Handling and ride quality: What is the Toyota Prius like to drive?

"The Prius is first and foremost about economy, and that’s reflected in the way it drives. Competence is the byword here, the Prius riding neatly, and driving well enough, with light, accurate steering, this current model far better in that regard than its predecessors. Indeed, with the lower driving position and Toyota shifting the Prius’ mass closer to the road, this Prius is Toyota’s best Prius to drive to date, even if it’s still miles off what could reasonably be described as either sporting, or, indeed, engaging."

Used Toyota Prius (2016-2023) Review: exterior dynamic

There’s fun to be had if you’re keen to eke out as much potential from the drivetrain, and now the Prius has a level of ability in the bends you can use that to your advantage, but push too hard and there’s a fair amount of body roll. The ride comfort is commendable, too, the suspension smoothing off the worst bumps well, that in no small part thanks to the fitment of 15-inch alloy wheels, with the tall walled economy tyres helping with the ride quality. The smallest 15-inch wheels also deliver the best economy and emissions figures and are a free option on models which otherwise gain larger wheels on their standard equipment list.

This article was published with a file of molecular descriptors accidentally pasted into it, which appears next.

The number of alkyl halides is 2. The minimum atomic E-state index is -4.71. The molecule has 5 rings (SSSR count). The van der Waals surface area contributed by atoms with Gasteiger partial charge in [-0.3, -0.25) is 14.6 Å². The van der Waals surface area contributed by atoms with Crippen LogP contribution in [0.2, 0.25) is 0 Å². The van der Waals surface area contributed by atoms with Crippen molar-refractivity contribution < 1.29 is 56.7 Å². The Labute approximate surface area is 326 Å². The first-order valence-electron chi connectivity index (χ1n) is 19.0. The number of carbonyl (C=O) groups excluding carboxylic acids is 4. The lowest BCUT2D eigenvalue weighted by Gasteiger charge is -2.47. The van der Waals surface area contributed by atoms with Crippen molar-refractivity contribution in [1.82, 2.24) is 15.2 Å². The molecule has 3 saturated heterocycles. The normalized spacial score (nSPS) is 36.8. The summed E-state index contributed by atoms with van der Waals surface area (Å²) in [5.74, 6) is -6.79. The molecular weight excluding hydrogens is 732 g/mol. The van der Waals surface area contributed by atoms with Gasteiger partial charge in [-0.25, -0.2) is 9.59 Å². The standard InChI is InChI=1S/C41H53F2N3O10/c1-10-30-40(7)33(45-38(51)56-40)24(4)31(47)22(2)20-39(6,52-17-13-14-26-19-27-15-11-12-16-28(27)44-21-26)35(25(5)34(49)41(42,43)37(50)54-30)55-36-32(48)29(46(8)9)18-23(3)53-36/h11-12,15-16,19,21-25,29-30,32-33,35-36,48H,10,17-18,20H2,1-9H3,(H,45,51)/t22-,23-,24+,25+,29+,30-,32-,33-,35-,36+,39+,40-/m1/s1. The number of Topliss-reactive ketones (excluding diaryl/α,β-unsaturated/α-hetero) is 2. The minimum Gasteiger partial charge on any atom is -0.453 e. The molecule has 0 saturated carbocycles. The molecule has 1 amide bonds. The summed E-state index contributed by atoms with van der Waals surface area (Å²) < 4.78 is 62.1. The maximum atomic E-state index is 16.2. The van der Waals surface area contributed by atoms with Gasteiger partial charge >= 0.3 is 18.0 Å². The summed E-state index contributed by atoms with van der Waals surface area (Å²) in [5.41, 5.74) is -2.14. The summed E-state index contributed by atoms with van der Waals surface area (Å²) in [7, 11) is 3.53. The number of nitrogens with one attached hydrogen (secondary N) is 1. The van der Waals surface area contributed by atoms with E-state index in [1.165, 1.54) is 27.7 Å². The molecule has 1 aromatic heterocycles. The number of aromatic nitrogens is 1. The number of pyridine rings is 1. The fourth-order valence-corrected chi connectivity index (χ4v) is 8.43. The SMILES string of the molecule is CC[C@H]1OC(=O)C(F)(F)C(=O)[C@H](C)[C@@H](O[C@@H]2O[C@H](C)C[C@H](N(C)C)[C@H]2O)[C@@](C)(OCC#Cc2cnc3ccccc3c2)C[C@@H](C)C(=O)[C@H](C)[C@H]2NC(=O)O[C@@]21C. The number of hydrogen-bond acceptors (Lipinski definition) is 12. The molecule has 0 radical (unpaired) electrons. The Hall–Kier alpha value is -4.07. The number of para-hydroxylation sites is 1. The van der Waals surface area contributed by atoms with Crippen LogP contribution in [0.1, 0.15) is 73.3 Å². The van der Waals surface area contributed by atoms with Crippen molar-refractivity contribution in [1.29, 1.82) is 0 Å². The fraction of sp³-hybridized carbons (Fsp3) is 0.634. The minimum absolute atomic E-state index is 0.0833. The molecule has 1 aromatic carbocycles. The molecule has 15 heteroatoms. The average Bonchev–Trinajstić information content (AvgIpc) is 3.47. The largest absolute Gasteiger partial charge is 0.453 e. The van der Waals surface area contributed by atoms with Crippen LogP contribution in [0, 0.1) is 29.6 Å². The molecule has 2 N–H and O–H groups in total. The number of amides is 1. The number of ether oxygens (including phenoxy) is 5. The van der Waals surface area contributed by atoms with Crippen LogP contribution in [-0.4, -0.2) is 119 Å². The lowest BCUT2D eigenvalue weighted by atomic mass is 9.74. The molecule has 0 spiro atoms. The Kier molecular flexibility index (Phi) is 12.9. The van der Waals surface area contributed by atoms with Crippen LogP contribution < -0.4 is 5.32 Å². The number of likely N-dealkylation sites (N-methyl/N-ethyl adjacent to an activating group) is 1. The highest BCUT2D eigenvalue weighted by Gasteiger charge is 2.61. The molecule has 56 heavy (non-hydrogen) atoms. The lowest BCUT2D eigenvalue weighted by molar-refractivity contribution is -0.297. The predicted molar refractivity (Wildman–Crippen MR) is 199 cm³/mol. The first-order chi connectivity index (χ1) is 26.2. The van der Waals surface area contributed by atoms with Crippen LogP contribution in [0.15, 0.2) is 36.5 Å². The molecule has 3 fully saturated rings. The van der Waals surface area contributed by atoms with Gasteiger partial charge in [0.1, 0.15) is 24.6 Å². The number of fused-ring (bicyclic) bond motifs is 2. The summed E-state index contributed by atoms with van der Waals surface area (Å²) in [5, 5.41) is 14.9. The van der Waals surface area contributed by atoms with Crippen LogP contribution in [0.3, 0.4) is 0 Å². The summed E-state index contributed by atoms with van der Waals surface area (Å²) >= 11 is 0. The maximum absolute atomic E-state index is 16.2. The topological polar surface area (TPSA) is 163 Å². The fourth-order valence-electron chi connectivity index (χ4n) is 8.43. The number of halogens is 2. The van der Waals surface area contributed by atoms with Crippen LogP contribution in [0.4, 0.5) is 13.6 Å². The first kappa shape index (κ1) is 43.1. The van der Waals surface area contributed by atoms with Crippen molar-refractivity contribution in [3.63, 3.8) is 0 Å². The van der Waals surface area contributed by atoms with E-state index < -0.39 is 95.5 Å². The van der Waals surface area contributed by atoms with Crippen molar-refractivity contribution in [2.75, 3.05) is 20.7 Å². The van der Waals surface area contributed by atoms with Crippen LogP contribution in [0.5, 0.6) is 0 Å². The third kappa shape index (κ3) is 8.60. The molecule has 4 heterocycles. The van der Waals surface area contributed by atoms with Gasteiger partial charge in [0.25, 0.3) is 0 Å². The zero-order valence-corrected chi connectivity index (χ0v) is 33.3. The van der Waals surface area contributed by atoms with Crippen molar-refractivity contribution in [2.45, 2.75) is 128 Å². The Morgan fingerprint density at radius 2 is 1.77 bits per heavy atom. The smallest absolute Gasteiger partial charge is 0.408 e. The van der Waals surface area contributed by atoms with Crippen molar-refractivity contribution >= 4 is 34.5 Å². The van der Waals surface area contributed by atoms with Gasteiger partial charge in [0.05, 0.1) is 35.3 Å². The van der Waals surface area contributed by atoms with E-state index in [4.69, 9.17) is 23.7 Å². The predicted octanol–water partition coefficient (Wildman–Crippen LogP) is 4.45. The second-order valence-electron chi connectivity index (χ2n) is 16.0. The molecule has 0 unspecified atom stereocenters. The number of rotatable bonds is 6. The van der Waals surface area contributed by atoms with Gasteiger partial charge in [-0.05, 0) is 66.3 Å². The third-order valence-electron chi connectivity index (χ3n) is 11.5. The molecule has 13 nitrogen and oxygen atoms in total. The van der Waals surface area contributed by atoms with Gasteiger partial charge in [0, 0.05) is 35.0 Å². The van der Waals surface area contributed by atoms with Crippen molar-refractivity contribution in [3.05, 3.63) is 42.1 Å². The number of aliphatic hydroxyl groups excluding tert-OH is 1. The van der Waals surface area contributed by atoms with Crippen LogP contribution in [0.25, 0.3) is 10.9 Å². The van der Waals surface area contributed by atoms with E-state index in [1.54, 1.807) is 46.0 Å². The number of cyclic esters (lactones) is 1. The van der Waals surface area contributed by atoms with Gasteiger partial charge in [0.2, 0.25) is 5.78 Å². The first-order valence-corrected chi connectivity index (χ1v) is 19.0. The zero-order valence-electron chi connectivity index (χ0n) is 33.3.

There are no choices in relation to the engine and gearbox in the Prius, as there’s only one, with a petrol 1.8-litre and electric motor working in unison to power the Prius. A self-charging hybrid system, it replenishes its batteries by scavenging back energy that would otherwise be lost, via regenerative brakes of the engine diverting power to boost the battery pack. That means no plugs or charging – though Toyota does offer a plug-in version – it simply stopping at the petrol station like conventional cars. The combined output of the petrol and electric motors is 122PS, which is enough to allow the Prius to reach 62mph in 10.8 seconds, and a top speed of 112mph. 

It’s a proven hybrid system, Toyota having developed it effectively to juggle its power sources effectively, the petrol engine cutting in incredibly smoothly and the electric motor doing the work where and when it can, too. They drive through a CVT (Continuously Variable Transmission) automatic transmission, which works well in the Prius, particularly around town, it only hanging onto revs if you’re in a hurry which in a Prius is a fairly unusual scenario. Economy is its goal, and it delivered, with an official WLTP measured consumption figure of around 60mpg on the WLTP tested combined consumption cycle. That fuel consumption figure varies slightly between models, with the best performing being those with 15-inch alloy wheels, and the worst being all-wheel drive version on 17-inch alloy wheels. This also effects the CO2 emissions, so check which one you want if that’s a buying consideration.